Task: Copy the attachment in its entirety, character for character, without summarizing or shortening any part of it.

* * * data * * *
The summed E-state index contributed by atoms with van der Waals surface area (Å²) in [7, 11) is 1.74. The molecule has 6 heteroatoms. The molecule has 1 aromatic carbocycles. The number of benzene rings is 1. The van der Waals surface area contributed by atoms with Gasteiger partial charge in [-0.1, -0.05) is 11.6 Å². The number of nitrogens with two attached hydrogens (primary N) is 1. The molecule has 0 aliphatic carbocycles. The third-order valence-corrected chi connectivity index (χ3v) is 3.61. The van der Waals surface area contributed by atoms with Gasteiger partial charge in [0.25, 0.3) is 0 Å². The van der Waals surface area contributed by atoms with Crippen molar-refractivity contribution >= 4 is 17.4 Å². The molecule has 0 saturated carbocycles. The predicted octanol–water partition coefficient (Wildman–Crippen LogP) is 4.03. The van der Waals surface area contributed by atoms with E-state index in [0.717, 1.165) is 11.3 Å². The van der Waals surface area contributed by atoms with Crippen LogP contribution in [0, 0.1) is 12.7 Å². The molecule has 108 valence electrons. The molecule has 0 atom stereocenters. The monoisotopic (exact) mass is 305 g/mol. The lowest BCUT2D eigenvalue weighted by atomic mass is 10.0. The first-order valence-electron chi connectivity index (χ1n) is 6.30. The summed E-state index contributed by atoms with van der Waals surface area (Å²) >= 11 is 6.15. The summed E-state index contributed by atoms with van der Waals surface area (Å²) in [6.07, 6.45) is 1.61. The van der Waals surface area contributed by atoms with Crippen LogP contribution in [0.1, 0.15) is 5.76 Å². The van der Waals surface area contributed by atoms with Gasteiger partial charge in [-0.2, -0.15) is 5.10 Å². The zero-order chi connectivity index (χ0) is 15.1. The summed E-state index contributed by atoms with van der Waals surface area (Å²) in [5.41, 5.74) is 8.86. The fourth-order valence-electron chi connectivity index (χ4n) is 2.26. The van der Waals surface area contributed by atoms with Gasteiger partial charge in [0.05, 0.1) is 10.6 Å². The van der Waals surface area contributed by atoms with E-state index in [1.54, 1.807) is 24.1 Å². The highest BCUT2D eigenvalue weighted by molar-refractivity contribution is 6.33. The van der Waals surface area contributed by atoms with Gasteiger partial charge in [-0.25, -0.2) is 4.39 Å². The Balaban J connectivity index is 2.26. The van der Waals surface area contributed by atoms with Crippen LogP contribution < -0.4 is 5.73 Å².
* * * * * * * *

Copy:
The summed E-state index contributed by atoms with van der Waals surface area (Å²) in [7, 11) is 1.74. The molecule has 6 heteroatoms. The molecule has 1 aromatic carbocycles. The number of benzene rings is 1. The van der Waals surface area contributed by atoms with Gasteiger partial charge in [-0.1, -0.05) is 11.6 Å². The number of nitrogens with two attached hydrogens (primary N) is 1. The molecule has 0 aliphatic carbocycles. The third-order valence-corrected chi connectivity index (χ3v) is 3.61. The van der Waals surface area contributed by atoms with Gasteiger partial charge in [0.25, 0.3) is 0 Å². The van der Waals surface area contributed by atoms with Crippen molar-refractivity contribution >= 4 is 17.4 Å². The molecule has 0 saturated carbocycles. The predicted octanol–water partition coefficient (Wildman–Crippen LogP) is 4.03. The van der Waals surface area contributed by atoms with E-state index in [0.717, 1.165) is 11.3 Å². The van der Waals surface area contributed by atoms with Crippen LogP contribution in [0, 0.1) is 12.7 Å². The molecule has 108 valence electrons. The molecule has 0 atom stereocenters. The monoisotopic (exact) mass is 305 g/mol. The lowest BCUT2D eigenvalue weighted by atomic mass is 10.0. The first-order valence-electron chi connectivity index (χ1n) is 6.30. The summed E-state index contributed by atoms with van der Waals surface area (Å²) >= 11 is 6.15. The summed E-state index contributed by atoms with van der Waals surface area (Å²) in [6.07, 6.45) is 1.61. The van der Waals surface area contributed by atoms with Crippen LogP contribution in [0.1, 0.15) is 5.76 Å². The van der Waals surface area contributed by atoms with Gasteiger partial charge in [-0.2, -0.15) is 5.10 Å². The zero-order chi connectivity index (χ0) is 15.1. The summed E-state index contributed by atoms with van der Waals surface area (Å²) in [5.41, 5.74) is 8.86. The fourth-order valence-electron chi connectivity index (χ4n) is 2.26. The van der Waals surface area contributed by atoms with Gasteiger partial charge in [0.05, 0.1) is 10.6 Å². The van der Waals surface area contributed by atoms with E-state index in [1.54, 1.807) is 24.1 Å². The highest BCUT2D eigenvalue weighted by molar-refractivity contribution is 6.33. The van der Waals surface area contributed by atoms with Gasteiger partial charge in [-0.25, -0.2) is 4.39 Å². The Balaban J connectivity index is 2.26. The van der Waals surface area contributed by atoms with Crippen LogP contribution < -0.4 is 5.73 Å².